Online will have a much smaller impact on grocery shopping than is expected, former Sainsbury’s chief executive Justin King said today.

Former Sainsbury's boss Justin King

Speaking at the JDA FocusConnect conference in Barcelona today, he said: “The in-store experience will be much more resilient for much longer than every forecast currently has it.

“There’s a deeply depressing idea that we are all so convinced that the in-store experience is so shit that online is going to win. Shouldn’t we all be focused on making the in-store experience so brilliant that there’s nothing to fear?”

“Online is a functional solution, not an emotional solution, for most customers”

Justin King

He added that, with 95p out of every pound in grocery still being spent in-store, he questioned whether the grocery sector would reach an online tipping point.

“I’m struggling to see the tipping point. I’m struggling to see that it’s really captured the public’s imagination. Online is a functional solution, not an emotional solution, for most customers.”

He added that the area within grocery that had seen the biggest cash growth over the past five years was convenience, and suggested UK grocers think about “fishing where the big fish are”.

He said whatever new technologies come along, the customer needs to be retailers’ first consideration. “If every decision that you make aims at its heart to do a better job for the customer, you will never go far wrong.”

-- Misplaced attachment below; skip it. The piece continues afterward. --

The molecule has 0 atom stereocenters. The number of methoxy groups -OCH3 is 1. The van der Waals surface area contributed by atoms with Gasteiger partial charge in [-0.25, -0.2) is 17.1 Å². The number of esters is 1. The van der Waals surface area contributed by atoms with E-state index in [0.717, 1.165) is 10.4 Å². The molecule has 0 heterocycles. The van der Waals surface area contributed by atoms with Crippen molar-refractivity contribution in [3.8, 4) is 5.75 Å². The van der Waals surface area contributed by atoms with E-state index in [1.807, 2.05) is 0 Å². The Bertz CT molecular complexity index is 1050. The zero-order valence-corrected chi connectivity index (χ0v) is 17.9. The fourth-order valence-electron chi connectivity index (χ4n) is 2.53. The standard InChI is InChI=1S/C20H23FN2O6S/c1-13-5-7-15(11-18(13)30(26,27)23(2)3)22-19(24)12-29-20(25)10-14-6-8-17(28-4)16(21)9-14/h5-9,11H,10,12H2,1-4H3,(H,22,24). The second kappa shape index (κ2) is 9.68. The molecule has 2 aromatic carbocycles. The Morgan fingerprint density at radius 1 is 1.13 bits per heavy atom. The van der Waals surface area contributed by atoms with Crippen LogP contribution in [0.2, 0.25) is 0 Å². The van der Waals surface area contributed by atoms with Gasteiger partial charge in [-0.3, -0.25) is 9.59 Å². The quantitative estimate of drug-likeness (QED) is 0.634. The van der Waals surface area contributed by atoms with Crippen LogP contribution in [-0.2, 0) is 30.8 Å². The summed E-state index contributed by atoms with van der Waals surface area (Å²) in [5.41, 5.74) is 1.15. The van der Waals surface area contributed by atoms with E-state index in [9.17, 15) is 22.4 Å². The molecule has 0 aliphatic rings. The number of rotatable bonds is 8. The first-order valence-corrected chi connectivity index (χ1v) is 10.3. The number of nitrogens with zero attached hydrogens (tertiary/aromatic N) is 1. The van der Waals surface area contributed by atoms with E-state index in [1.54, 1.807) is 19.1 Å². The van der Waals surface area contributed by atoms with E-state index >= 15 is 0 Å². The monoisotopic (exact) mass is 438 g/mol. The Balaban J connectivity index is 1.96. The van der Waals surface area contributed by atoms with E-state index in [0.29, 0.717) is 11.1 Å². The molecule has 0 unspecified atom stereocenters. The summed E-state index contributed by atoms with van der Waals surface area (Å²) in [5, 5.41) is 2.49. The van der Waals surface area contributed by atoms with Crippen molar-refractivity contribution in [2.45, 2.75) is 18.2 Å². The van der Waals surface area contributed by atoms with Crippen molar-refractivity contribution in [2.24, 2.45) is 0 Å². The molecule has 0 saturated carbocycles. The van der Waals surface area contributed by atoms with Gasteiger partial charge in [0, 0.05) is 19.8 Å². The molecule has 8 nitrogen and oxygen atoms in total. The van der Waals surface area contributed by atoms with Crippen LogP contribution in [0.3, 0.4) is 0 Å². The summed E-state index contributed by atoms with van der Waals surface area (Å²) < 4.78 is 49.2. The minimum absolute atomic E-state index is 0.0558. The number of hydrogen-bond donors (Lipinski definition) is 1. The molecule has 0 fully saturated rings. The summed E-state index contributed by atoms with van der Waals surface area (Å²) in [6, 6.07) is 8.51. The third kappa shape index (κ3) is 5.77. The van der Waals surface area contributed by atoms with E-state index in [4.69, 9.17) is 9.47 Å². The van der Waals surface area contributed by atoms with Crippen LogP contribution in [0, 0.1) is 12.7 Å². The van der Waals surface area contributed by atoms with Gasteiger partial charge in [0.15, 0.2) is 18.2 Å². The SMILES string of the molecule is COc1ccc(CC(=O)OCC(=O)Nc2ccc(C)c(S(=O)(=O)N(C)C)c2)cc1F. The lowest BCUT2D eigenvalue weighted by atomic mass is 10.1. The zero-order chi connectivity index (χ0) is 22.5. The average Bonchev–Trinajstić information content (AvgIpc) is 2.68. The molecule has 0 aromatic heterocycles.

Focus on customer

In an interview with Retail Week, King added that focusing religiously on customers is something new Tesco boss Dave Lewis is likely to do.

The Sainsbury’s boss embarked on a listening exercise when he first started at the grocer, receiving responses from 250,000 shoppers on what they thought of the brand.

“Sainsbury’s, when I joined, had some deep-seated problems and Tesco clearly has now. I would be really surprised if someone with Dave Lewis’s background did anything other than start by asking his customers what he needs to do.

“We asked a million people and got 250,000 responses, and they gave us a pretty decent to do list.”

But he added the answer for Tesco is likely to be very different to Sainsbury’s 10 years ago.

“It’s a mistake to characterise them in the same way, because of the passage of time. Whatever was the right thing to do 10 years ago is pretty unlikely to be the right thing to do now. The solutions and problems are not the same, and the market is different.”